Here is Mark’s Comment of the Day on the post, Ethics Observations On The Florida Teens And The Drowning Man:

…The natural human reaction to observe has been enhanced by our ability to record, and it now seems to be the first response in almost every situation – the more harrowing the better. I’m sure there is some personal thrill involved in being able to post the result, garnering comments and ego-gratifying oohs and aahs.

The situation in Florida is only the most horrible of them, right up there with the guy who posted pictures of himself with the corpse of his step-father, whom he had just murdered. Like everything else, this is a tiny part of a much bigger picture of who we are becoming as a culture. The 21st century ability to remain safely behind a screen while still feeling a full participant in life (Internet commenting a prime example) frees us of the necessary empathy (or simply humanity) to come from behind that screen to behave in ways that might be heroic or even civil. I have little difficulty seeing that behavior manifesting in children raised viewing life through a cell phone.

The much larger question – at least for me – remains “Am I my brother’s keeper?” It’s a nagging question, versions of which swirl in and around almost all the major political issues of our day and, now, into our personal dealings with one another. It is always there, but we come up with more and novel ways to avoid actually answering or acting on it. Clearly, it never occurred to these boys. Cain didn’t want to answer the question. And, I suspect, neither do we.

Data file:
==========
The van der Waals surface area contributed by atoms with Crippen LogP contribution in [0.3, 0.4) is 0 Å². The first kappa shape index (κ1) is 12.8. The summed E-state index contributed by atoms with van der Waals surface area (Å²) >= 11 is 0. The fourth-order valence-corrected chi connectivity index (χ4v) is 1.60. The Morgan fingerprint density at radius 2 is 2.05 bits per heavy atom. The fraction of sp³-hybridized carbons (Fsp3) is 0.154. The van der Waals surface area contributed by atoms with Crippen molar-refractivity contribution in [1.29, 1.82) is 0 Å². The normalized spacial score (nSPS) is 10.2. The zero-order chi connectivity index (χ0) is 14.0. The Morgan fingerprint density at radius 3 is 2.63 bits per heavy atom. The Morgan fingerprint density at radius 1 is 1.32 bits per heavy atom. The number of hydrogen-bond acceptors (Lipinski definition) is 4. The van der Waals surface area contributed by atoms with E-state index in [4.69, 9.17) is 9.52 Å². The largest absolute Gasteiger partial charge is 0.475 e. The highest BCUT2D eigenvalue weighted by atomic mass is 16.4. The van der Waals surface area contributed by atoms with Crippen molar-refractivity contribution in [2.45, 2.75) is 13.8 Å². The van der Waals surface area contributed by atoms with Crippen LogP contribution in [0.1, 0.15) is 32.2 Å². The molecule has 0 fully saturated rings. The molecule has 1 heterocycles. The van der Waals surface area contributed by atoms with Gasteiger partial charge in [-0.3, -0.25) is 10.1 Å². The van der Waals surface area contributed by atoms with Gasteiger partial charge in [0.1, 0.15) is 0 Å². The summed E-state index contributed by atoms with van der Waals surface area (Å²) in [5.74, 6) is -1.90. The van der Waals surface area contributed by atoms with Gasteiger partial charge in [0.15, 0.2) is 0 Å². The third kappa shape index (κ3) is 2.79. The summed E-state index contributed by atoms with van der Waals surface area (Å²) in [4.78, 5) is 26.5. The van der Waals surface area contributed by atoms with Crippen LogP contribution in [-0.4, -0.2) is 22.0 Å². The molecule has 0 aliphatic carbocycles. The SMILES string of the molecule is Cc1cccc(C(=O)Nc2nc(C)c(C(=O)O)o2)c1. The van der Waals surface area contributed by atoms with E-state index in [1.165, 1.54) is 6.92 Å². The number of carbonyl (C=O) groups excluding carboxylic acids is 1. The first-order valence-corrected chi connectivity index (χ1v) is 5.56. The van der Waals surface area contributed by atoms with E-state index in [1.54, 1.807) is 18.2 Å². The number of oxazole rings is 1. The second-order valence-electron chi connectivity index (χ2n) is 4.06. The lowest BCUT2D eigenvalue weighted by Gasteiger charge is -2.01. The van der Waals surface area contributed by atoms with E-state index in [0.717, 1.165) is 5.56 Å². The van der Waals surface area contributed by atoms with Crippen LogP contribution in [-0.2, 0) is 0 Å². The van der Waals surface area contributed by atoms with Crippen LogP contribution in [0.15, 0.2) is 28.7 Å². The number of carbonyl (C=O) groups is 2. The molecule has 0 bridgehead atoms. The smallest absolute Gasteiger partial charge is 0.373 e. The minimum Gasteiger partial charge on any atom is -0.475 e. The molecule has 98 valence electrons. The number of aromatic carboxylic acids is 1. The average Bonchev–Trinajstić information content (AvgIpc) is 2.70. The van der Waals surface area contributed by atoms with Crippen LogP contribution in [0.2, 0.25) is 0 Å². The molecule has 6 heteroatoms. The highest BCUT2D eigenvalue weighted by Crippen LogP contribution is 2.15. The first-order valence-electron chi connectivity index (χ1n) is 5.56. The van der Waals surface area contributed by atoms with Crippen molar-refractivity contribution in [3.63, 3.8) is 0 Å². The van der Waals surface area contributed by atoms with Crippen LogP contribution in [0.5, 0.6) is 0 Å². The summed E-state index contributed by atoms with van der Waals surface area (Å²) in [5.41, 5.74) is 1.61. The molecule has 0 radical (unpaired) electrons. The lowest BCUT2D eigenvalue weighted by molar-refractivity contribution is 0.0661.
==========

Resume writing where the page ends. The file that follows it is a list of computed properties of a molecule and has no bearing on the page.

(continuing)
***

 I carry two cell phones, absolute wonders of technology, which remain in my briefcase most of the time although I’ll take one of them with me to a picture-taking occasion. My friends grit their teeth at receiving responses to texts that are weeks old. My relationship with my cellphone(s) was cemented when I had the opportunity to whale watch off of Maui. I realized that I was so concerned about my precious iThing getting wet or falling into the water that I wasn’t watching the whales. I put the phone away and decided that watching the real world with both eyes was more interesting and that’s what I try to do. I hope sincerely that that attitude would ensure that I offer whatever aid I can in a dire situation rather than wondering what it will look like on Facebook later on. Continue reading

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Filed under Character, Childhood and children, Comment of the Day, Daily Life, Ethics Alarms Award Nominee, Etiquette and manners, Facebook, Science & Technology, Social Media, The Internet

Now THIS Is An Untrustworthy Legislative Staffer…And Incidentally, We’re Doomed

In March of 2016,  Stacey Plaskett, the delegate to the United States House of Representatives from the United States Virgin Islands’s at-large congressional district. entrusted her iPhone and its password to staffer Juan McCullum, who copied nude images and videos of legislator after offering to take the phone to an Apple store for repairs.

After he left Plaskett’s office, McCullum created a Hotmail account and “sent at least eleven e-mail messages to multiple persons, including politicians, members of the media, and other persons known to [Plaskett].” The e-mails contained “one or more of the nude images and videos,” according to this week’s indictment against McCollum. He also created a Facebook account, uploaded the visual content, and then Facebook-friended people in Plaskett’s district to spread the nude images far and wide.

A few questions: Continue reading

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Filed under Character, Ethics Alarms Award Nominee, Ethics Dunces, Facebook, Gender and Sex, Government & Politics, Law & Law Enforcement, Science & Technology, Social Media, U.S. Society, Workplace